Nature’s Past Episode 75: Uranium Mining at Elliot Lake

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NP Logo 1x1 12 July 2016

Episode 75: Uranium Mining at Elliot Lake

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The nuclear arms race and global confrontation between the United States and the Soviet Union in the mid-twentieth century brought new settler pressures on the resources of Indigenous people in Ontario. At Elliott Lake on the territories of the Serpent River Anishinaabek, the Canadian government and private corporations sought to extract uranium and other mineral resources, part of what historian Lianne Leddy calls “Cold War colonialism.”

The mining activities at Elliot Lake produced toxic hazards with consequences for the people of Serpent River First Nation who lived with those environmental legacies. Traditional practices of fishing and hunting among the people of this homeland were jeopardized by the extractive industrial activities of the settler government and private corporations. In response, members of Serpent River First Nation resisted and fought for remediation of their traditional territories, a fight that continues to this day.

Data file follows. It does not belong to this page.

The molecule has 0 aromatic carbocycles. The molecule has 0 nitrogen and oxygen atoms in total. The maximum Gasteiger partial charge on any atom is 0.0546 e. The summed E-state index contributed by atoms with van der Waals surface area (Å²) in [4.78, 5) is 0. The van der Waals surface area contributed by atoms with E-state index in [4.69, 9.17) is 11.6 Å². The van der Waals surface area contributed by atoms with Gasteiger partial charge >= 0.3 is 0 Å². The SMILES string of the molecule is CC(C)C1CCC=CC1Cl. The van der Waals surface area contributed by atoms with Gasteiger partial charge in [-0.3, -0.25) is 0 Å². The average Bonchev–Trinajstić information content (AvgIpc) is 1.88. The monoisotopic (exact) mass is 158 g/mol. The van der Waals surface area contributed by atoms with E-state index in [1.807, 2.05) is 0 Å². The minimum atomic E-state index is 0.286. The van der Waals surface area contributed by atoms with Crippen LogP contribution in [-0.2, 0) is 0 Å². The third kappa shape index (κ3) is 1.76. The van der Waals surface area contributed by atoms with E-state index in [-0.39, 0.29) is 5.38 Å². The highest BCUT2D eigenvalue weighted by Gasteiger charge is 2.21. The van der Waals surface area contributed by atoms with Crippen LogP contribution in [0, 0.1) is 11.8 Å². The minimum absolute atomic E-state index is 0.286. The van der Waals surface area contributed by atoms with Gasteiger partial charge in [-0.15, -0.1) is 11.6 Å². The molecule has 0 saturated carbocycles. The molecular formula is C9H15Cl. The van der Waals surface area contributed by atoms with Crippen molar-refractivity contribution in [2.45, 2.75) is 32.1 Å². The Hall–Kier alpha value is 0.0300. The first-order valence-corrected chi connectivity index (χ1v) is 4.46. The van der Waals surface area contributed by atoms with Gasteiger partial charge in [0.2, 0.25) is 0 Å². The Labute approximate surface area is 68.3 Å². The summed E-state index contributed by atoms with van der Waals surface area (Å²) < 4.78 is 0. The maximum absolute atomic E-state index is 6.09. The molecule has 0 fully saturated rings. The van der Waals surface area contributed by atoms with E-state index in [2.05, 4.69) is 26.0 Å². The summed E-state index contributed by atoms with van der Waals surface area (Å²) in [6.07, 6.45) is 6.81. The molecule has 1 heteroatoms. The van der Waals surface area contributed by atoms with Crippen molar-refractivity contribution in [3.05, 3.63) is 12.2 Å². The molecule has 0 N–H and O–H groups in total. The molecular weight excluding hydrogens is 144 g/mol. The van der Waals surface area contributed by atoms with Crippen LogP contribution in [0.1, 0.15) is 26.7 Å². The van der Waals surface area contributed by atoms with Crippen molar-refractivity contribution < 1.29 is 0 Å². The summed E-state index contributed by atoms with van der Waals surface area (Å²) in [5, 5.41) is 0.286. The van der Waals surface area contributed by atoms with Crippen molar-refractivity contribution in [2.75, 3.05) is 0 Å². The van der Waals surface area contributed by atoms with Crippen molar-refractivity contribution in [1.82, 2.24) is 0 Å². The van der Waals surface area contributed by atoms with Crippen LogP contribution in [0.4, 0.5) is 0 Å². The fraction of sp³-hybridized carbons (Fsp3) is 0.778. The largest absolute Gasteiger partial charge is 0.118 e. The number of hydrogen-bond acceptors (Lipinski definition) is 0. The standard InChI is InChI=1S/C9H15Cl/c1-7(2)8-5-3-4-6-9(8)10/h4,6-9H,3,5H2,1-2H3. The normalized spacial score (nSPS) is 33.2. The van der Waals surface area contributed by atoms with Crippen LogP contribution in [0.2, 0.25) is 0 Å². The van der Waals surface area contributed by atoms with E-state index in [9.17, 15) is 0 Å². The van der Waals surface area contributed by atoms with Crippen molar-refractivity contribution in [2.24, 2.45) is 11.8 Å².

This complicated history is explored in Lianne Leddy’s new book, Serpent River Resurgence: Confronting Uranium Mining at Elliot Lake, published by University of Toronto Press. I caught up with Lianne to learn more about this history.

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Lianne Leddy

Works Cited:

Leddy, Lianne. Serpent River Resurgence: Confronting Uranium Mining at Elliot Lake. Toronto: University of Toronto Press, 2022.

Music Credits:

“Wizard” by Fresh Body Shop

“Sadness Credits” by ABSounds

“Kids” by Bluejay Studio

Photo Credit:

“Denison Mines and Tailings” by Dick Loek, 1991.


Kheraj, Sean. “Episode 75: Uranium Mining at Elliot Lake” Nature’s Past: Canadian Environmental History Podcast. 30 June 2022.

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Sean Kheraj

Associate Professor and Vice-Provost Academic at Toronto Metropolitan University
Sean Kheraj is a member of the executive committee of the Network in Canadian History and Environment. He's an associate professor in the Department of History and Vice-Provost Academic at Toronto Metropolitan University. His research and teaching focuses on environmental and Canadian history. He is also the host and producer of Nature's Past, NiCHE's audio podcast series and he blogs at

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